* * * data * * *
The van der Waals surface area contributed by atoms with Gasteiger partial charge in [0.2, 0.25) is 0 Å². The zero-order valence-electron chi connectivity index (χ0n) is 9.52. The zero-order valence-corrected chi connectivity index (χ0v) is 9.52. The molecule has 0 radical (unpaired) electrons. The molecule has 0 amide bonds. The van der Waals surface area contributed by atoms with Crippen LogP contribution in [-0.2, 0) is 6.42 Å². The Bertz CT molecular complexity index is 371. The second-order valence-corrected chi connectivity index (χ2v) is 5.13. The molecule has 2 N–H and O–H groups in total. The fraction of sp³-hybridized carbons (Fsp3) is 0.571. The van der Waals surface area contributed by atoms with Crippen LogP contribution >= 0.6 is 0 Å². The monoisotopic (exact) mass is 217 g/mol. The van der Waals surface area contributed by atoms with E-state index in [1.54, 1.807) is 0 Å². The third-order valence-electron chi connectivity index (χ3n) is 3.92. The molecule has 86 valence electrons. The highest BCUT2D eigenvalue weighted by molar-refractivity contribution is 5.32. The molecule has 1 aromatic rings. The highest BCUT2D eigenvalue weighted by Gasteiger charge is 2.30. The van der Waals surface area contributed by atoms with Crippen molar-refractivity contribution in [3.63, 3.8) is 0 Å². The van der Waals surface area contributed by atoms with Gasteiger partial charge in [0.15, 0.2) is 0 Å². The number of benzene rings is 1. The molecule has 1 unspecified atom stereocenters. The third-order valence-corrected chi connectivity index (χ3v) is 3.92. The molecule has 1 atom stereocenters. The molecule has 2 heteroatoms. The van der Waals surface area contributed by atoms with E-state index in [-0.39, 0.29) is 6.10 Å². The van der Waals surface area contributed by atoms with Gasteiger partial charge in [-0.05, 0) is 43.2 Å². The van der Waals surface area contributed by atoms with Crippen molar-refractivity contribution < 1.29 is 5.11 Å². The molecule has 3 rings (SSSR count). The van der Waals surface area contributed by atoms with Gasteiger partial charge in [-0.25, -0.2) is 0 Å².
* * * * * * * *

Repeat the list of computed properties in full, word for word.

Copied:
The van der Waals surface area contributed by atoms with Gasteiger partial charge in [0.2, 0.25) is 0 Å². The zero-order valence-electron chi connectivity index (χ0n) is 9.52. The zero-order valence-corrected chi connectivity index (χ0v) is 9.52. The molecule has 0 radical (unpaired) electrons. The molecule has 0 amide bonds. The van der Waals surface area contributed by atoms with Crippen LogP contribution in [-0.2, 0) is 6.42 Å². The Bertz CT molecular complexity index is 371. The second-order valence-corrected chi connectivity index (χ2v) is 5.13. The molecule has 2 N–H and O–H groups in total. The fraction of sp³-hybridized carbons (Fsp3) is 0.571. The van der Waals surface area contributed by atoms with Crippen LogP contribution >= 0.6 is 0 Å². The monoisotopic (exact) mass is 217 g/mol. The van der Waals surface area contributed by atoms with E-state index in [1.54, 1.807) is 0 Å². The third-order valence-electron chi connectivity index (χ3n) is 3.92. The molecule has 86 valence electrons. The highest BCUT2D eigenvalue weighted by molar-refractivity contribution is 5.32. The molecule has 1 aromatic rings. The highest BCUT2D eigenvalue weighted by Gasteiger charge is 2.30. The van der Waals surface area contributed by atoms with Crippen molar-refractivity contribution in [3.63, 3.8) is 0 Å². The van der Waals surface area contributed by atoms with Gasteiger partial charge in [0.15, 0.2) is 0 Å². The number of benzene rings is 1. The molecule has 1 unspecified atom stereocenters. The third-order valence-corrected chi connectivity index (χ3v) is 3.92. The molecule has 1 atom stereocenters. The molecule has 2 heteroatoms. The van der Waals surface area contributed by atoms with E-state index in [-0.39, 0.29) is 6.10 Å². The van der Waals surface area contributed by atoms with Gasteiger partial charge in [-0.05, 0) is 43.2 Å². The van der Waals surface area contributed by atoms with Crippen molar-refractivity contribution < 1.29 is 5.11 Å². The molecule has 3 rings (SSSR count). The van der Waals surface area contributed by atoms with Gasteiger partial charge in [-0.25, -0.2) is 0 Å².